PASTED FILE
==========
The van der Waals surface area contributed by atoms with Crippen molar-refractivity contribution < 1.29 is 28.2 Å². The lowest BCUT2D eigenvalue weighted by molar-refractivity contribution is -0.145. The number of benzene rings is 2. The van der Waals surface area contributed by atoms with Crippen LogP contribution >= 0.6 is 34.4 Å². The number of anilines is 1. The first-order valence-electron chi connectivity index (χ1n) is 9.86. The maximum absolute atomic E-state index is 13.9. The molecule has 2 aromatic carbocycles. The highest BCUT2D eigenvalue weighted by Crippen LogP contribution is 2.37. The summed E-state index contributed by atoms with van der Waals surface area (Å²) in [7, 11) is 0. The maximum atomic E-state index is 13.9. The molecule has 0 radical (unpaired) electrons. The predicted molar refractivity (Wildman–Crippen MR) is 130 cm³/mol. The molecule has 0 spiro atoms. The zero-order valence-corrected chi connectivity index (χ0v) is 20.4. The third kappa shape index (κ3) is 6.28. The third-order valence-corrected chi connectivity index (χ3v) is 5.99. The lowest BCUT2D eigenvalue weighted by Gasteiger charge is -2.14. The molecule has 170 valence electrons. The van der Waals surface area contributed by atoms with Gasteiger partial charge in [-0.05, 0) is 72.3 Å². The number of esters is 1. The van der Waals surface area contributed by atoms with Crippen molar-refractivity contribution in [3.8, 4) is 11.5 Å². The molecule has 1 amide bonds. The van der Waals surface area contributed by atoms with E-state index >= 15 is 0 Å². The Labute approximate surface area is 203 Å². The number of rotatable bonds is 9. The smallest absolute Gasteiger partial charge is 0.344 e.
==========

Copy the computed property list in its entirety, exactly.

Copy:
The van der Waals surface area contributed by atoms with Crippen molar-refractivity contribution < 1.29 is 28.2 Å². The lowest BCUT2D eigenvalue weighted by molar-refractivity contribution is -0.145. The number of benzene rings is 2. The van der Waals surface area contributed by atoms with Crippen LogP contribution >= 0.6 is 34.4 Å². The number of anilines is 1. The first-order valence-electron chi connectivity index (χ1n) is 9.86. The maximum absolute atomic E-state index is 13.9. The molecule has 2 aromatic carbocycles. The highest BCUT2D eigenvalue weighted by Crippen LogP contribution is 2.37. The summed E-state index contributed by atoms with van der Waals surface area (Å²) in [7, 11) is 0. The maximum atomic E-state index is 13.9. The molecule has 0 radical (unpaired) electrons. The predicted molar refractivity (Wildman–Crippen MR) is 130 cm³/mol. The molecule has 0 spiro atoms. The zero-order valence-corrected chi connectivity index (χ0v) is 20.4. The third kappa shape index (κ3) is 6.28. The third-order valence-corrected chi connectivity index (χ3v) is 5.99. The lowest BCUT2D eigenvalue weighted by Gasteiger charge is -2.14. The molecule has 170 valence electrons. The van der Waals surface area contributed by atoms with Gasteiger partial charge in [-0.05, 0) is 72.3 Å². The number of esters is 1. The van der Waals surface area contributed by atoms with Crippen molar-refractivity contribution in [3.8, 4) is 11.5 Å². The molecule has 1 amide bonds. The van der Waals surface area contributed by atoms with E-state index >= 15 is 0 Å². The Labute approximate surface area is 203 Å². The number of rotatable bonds is 9. The smallest absolute Gasteiger partial charge is 0.344 e.